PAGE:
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INTRODUCTION

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Use local and regional anesthetic techniques when the equipment, supplies, and experienced personnel to give deep sedation or general anesthesia are unavailable. This is frequently the case during initial disaster responses and in limited-resource settings. As one experienced anesthesiologist wrote, “We must assume that supplies of compressed gases will soon run out and replacements will be unobtainable. This leaves us with local techniques, spinal and epidural analgesia, all of which can be given by the surgeon in the absence of a trained anesthetist.”1

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TOPICAL ANESTHETICS

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Pharmacology

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Topical anesthetics are slowly absorbed through normal skin. However, they are rapidly absorbed through the mucosa, as well as through abraded, burned, and denuded skin. When using topical anesthetics in these areas—especially if used in the tracheobronchial tree—the maximum dose should be considerably less than that used for infiltration.2,3 Tetracaine, for example, produces higher blood levels at 5 minutes with mucosal application than with subcutaneous infiltration.4 When used in dentistry, topical anesthetics generally anesthetize only the outer 1 to 3 mm of mucosa.5 That, however, makes them effective to dull the pain of intraoral injections.

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Common Anesthetics

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Good topical anesthetics include lidocaine (lignocaine), cocaine, and tetracaine. Some anesthetics, such as procaine and mepivacaine, are not effective topically due to poor mucous membrane penetration.3

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Lidocaine (amide) (2% to 10% [20 to 100 mg/mL]) has a peak anesthetic effect in from 2 to 5 minutes. Its maximum safe total dose (without epinephrine) in a healthy 70-kg adult is ~250 mg and it is 3 mg/kg in children. Anesthetic effect lasts 30 to 45 minutes.2,3 Lidocaine gel 4% can be made by adding 2 mL of 2% lidocaine without epinephrine to 1 mL of a water-soluble jelly (e.g., K-Y). This gel works well, if placed under an occlusive dressing, to ease the pain of herpes zoster and other skin lesions.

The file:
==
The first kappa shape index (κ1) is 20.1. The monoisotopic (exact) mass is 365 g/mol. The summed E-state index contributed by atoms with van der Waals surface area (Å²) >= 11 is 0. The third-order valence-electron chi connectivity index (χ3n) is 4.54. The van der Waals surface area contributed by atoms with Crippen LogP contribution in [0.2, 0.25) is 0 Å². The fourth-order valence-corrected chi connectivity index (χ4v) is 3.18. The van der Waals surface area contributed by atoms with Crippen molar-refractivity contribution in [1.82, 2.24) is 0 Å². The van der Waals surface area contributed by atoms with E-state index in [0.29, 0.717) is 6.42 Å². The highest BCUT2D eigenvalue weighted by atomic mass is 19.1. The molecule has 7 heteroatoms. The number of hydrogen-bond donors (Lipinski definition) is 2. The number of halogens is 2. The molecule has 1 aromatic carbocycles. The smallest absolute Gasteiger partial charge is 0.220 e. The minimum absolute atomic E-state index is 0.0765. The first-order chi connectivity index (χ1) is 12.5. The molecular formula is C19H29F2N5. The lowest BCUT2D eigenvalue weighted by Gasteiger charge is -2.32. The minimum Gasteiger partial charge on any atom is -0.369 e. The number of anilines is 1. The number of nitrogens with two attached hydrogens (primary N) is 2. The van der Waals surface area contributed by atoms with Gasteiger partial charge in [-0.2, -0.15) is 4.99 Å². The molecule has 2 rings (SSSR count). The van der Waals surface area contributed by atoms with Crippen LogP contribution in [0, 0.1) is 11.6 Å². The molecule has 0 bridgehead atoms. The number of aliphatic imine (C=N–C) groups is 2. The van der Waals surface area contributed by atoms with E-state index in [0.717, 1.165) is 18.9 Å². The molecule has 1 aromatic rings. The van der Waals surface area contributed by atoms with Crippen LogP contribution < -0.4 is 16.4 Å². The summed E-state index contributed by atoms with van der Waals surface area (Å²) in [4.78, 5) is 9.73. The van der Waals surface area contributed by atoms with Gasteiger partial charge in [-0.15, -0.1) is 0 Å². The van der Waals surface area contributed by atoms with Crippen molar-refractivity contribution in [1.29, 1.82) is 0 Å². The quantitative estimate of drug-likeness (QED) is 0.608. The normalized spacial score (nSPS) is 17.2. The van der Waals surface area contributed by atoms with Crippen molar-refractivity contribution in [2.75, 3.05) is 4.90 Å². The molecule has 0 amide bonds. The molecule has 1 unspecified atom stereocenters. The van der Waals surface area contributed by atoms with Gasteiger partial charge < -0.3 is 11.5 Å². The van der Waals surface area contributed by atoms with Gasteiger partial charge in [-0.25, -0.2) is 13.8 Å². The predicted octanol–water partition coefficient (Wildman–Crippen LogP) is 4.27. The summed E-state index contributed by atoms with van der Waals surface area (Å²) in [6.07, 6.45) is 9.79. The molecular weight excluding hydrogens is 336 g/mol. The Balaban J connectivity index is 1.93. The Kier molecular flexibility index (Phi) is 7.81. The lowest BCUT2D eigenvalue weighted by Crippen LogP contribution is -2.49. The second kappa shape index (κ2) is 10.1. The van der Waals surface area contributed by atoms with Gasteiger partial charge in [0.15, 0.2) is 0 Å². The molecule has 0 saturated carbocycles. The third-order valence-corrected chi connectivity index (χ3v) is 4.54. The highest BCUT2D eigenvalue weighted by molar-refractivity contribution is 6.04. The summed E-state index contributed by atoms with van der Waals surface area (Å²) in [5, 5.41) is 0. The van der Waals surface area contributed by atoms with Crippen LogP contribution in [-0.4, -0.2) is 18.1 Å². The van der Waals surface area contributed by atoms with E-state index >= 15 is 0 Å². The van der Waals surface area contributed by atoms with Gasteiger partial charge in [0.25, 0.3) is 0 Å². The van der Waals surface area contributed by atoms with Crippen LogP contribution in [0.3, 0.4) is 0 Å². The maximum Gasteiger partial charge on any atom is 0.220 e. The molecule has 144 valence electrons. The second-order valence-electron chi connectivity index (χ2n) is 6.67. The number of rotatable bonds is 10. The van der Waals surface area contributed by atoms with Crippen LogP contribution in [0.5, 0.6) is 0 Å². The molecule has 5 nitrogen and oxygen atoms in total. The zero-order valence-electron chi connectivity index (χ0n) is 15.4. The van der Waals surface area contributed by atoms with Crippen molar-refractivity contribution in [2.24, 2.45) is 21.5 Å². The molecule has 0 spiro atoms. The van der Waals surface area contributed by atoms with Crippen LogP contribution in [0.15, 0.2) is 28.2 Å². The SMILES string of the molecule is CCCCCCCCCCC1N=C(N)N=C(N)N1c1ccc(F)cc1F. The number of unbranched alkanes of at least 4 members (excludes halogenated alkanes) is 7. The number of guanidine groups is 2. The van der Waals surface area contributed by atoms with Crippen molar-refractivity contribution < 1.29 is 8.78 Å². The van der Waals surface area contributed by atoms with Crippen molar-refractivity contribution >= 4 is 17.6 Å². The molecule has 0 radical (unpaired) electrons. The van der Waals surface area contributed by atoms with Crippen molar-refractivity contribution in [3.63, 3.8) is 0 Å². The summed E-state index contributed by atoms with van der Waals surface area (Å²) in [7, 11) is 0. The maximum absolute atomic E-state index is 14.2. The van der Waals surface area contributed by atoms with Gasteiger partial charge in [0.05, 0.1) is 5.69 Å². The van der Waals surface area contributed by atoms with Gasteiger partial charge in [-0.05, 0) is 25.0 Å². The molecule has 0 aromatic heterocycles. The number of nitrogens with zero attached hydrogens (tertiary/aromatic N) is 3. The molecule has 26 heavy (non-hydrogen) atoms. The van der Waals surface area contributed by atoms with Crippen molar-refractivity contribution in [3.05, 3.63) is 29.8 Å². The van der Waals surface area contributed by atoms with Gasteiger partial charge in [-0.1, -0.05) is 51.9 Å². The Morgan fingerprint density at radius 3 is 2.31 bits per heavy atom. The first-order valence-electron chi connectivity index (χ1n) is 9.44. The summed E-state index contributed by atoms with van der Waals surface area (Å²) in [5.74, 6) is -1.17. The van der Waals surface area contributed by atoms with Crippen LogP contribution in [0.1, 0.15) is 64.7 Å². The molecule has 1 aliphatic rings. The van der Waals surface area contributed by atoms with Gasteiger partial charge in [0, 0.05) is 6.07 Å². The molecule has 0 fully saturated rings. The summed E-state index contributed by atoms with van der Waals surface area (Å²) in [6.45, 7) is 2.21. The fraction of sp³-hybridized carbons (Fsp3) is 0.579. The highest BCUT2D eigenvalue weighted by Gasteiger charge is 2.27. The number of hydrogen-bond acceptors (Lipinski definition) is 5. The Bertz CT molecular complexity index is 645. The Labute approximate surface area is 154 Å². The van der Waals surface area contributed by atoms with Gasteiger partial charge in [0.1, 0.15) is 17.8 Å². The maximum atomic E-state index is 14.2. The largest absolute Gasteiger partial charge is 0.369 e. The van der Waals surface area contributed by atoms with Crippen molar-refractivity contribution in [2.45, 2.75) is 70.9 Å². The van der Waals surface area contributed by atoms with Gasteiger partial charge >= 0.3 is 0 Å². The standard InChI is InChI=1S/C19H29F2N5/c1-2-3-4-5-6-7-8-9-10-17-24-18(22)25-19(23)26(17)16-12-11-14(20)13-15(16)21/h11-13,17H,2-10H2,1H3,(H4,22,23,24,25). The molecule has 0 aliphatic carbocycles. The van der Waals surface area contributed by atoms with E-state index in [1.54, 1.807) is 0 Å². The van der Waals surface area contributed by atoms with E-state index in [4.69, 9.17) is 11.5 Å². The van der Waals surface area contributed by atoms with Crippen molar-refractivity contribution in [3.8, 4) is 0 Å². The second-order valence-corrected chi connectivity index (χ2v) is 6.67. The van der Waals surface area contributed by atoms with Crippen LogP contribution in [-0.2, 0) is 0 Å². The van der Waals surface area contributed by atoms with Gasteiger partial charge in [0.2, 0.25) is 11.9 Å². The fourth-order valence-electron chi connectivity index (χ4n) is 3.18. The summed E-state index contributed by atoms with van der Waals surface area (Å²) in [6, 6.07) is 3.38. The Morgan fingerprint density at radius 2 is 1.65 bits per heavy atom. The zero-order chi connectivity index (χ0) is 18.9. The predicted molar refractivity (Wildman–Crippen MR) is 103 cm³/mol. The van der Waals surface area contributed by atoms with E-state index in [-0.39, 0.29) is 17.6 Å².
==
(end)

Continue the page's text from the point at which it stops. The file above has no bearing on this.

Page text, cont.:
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Bupivacaine (amide) (0.25% to 0.5% [2.5 to 5 mg/mL]) has a peak anesthetic effect in 2 to 5 minutes. Its maximum safe total dose in a healthy 70-kg adult is 400 mg/24 hours; it is 2 mg/kg in children, although it is not officially recommended for use in children <12 years old. Similarly, it is not recommended as a spinal anesthetic in those <12 years old. Anesthetic effect lasts 4 to 8 hours.

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Cocaine (ester) (4% [40 mg/mL] is the usual concentration) has a unique vasoconstricting effect. It reaches peak anesthetic effect in 2 to 5 minutes. However, it is addictive. The maximum safe total dose in a healthy 70-kg adult is 200 mg (2 to 3 mg/kg) and it is 2 mg/kg in children. The anesthetic effect lasts from 30 to 45 minutes.2,3 Staying within the maximum adult dose is easy if the standard package of 4 mL of the 4% solution is used. While making your own topical solution with cocaine obtained from noncommercial vendors may seem logical in an emergency, ...

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